Purchasing carbon credits can be part of a corporate climate strategy when a company isn’t able to neutralize its emissions due to technological limitations or prohibitive costs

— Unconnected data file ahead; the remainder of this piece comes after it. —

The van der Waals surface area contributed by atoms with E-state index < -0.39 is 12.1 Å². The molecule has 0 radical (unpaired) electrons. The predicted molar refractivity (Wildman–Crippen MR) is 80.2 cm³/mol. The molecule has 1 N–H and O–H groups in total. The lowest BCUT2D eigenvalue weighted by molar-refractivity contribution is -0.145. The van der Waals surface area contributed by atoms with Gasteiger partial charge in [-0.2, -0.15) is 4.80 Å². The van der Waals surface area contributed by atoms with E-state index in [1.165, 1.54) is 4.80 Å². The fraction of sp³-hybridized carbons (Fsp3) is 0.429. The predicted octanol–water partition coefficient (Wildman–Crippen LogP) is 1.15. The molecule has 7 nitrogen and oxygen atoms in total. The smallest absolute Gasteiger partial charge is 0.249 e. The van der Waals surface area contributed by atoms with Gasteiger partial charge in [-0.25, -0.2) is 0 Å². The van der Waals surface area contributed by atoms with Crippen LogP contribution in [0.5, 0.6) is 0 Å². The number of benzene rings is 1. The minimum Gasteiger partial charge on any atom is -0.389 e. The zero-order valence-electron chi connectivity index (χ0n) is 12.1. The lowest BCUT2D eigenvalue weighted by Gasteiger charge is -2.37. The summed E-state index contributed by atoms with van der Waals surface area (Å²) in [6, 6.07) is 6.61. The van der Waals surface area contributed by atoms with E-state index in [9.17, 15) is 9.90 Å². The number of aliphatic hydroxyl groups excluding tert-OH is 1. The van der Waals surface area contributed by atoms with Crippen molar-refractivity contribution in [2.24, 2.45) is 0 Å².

Established a decade ago, the voluntary carbon market (VCM), also known as the market for carbon offsets, aims to finance activities that reduce greenhouse gas emissions (GHG). By purchasing credits from projects around the world that reduce emissions or remove carbon dioxide from the atmosphere, firms offset the greenhouse gas emissions resulting from their activities and support decarburization beyond lowering their own carbon footprint. The voluntary carbon market is going through an era of expansion, as companies set themselves to reduce global greenhouse-gas emissions, and this market provides them with a way of supporting decarburization outside of their scope. The presence on the market of accumulated surplus dated credits, if unmanaged, has the potential to swamp the market driving private capital away from recent norm-compliant projects, undermining companies’ efforts to achieve climate targets and deliver emission reductions in line with the Paris Agreement. Over 1000 firms, including leading multinationals, have made pledges to align their greenhouse gas emissions with the Paris Agreement, a legally binding international treaty on climate change within the United Nations Framework Convention on Climate Change, that set the goal of achieving net-zero emissions by 2050 and limiting global warming to below two degrees Celsius above pre industrial levels at a minimum. To achieve emissions reductions, companies should implement internal strategies to tackle their direct greenhouse gas emissions such as transitioning to renewable energy, bettering energy efficiency, and cutting their value chain emissions.